General Format for Articles
Author Last Name, First Initial. Middle Initial. (Year of Publication). Article title: Capital after colon. Periodical title, Volume(Issue), Page Range.
Print Article Example
Ellery, K. (2008). Undergraduate plagiarism: A pedagogical perspective. Assessment & Evaluation in Higher Education, 33(5), 507-516.
Online Article Example
Herbst-Damm, K. L., & Kulik, J. A. (2005). Volunteer support, marital status, and the survival times of terminally ill patients. Health Psychology, 24, 225-229.
General Format for Books
Author Last Name, First Initial. Middle Initial. (Year of Publication). Book title: Capital for subtitle. (# ed.). Publisher Name.
One Author Example
Shields, C. J. (2006). Mockingbird: A portrait of Harper Lee. Henry Holt.
Multiple Authors Example
Anson, C. M., Schwegler, R. A., & Muth, M. F. (2000). The Longman writer's companion. (4th ed.). Longman.
Chapter in an Edited Book Example
Smith, P. M. (2006). The diverse librarian. In E. Connor (Ed.). An introduction to reference services in academic libraries. (pp. 137-140). Haworth Press.
General Format for Webpages
Author Last Name, First Initial. Middle Initial. (Year, Month Date). Title of page. Site name.
Webpage Example - With Author
Price, D. (2018, March 23). Laziness does not exist. Medium.
Webpage Example - With Group or Organizational Author
American Society for the Prevention of Cruelty to Animals. (2019, November 21). Justice served: Case closed for over 40 dogfighting victims.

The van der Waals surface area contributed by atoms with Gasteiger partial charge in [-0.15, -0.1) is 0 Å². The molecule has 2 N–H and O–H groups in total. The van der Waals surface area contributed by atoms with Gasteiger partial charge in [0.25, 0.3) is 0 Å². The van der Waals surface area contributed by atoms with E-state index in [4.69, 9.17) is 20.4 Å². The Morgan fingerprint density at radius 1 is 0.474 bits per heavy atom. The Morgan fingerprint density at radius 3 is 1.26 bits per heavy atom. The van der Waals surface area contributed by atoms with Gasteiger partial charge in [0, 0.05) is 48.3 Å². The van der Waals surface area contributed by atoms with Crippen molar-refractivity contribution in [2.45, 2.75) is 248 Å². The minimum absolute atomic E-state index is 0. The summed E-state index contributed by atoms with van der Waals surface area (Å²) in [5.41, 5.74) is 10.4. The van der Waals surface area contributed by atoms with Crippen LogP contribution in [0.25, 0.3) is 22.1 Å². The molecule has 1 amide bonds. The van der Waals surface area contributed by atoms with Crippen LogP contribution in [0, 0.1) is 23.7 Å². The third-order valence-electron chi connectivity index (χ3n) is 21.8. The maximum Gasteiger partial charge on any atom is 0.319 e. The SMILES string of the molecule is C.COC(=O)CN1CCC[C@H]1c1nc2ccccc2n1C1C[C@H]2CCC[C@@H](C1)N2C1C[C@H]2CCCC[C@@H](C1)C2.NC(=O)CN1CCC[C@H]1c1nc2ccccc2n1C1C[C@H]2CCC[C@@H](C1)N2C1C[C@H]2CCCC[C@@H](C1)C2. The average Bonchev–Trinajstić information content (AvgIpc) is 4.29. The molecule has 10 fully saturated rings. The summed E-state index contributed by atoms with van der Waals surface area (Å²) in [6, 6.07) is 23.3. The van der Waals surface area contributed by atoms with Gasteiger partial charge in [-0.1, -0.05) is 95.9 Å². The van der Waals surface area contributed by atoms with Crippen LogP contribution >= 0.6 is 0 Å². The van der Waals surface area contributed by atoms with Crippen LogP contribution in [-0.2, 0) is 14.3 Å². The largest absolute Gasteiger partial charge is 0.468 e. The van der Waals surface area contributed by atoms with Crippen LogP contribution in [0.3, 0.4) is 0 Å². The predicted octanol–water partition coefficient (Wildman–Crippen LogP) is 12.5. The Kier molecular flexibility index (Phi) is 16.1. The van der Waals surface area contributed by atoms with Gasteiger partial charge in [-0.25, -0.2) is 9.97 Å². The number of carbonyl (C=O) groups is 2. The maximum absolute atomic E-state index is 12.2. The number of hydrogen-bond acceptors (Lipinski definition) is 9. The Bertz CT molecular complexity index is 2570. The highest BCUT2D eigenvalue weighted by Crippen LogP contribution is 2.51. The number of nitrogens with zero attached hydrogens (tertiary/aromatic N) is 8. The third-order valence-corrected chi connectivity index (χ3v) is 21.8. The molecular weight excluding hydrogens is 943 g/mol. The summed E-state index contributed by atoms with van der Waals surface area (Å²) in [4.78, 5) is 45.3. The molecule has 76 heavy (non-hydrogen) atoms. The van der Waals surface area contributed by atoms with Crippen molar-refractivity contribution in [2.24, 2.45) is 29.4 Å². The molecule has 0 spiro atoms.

Webpage Example - Without an Author
Tuscan white bean pasta. (2018, February 25). Budgetbytes. Retrieved March 18, 2020, from
Webpage Example - Without a Date
National Alliance on Mental Illness. (n.d.). Mental health conditions.
A reference list should appear at the end of a paper, on a new page. The word 'References' (if multiple sources) should be bold font and centered on the page at the top.
Each cited work in a paper should be included in the list, and every listed reference should be found in the body of the paper.
The reference list should be alphabetized by the leading author's last name.
All entries on the reference list should be double-spaced.
The first line of each listed reference should be flush with the left margin, and all succeeding lines should be indented one-half inch from the left margin (i.e., hanging indentation).
When directly quoting or paraphrasing from a published work in text (i.e., research papers, assignments, reports), follow the author-date format that includes the author's last name and the publication year, for example (Steinbeck, 1937). Direct quotations also should include the page number referenced. 'p.' should be used for listing single pages and 'pp.' for multiple pages, for example, (Steinbeck, 1937, p. 12) and (Steinbeck, 1937, pp. 12-13).
All sources cited in the text must appear in the reference list at the end of the paper.
Direct Quote Examples
author last name (publication year) with page number at sentence end or (author last name, publication year, page number)
Tilley (2001) describes the process of apprenticeship as "watching and learning, then coaching followed by hands-on practice" (p. 205).
She stated, "watching and learning, then coaching followed by hands-on practice" (Tilley, 2001, p. 205), is the best process for effective apprenticeship.
author last name (publication year) or (author last name, publication year) at sentence end
Muddiman (1995) points out that with new emerging technologies there is a shift from knowledge to skills within librarianship.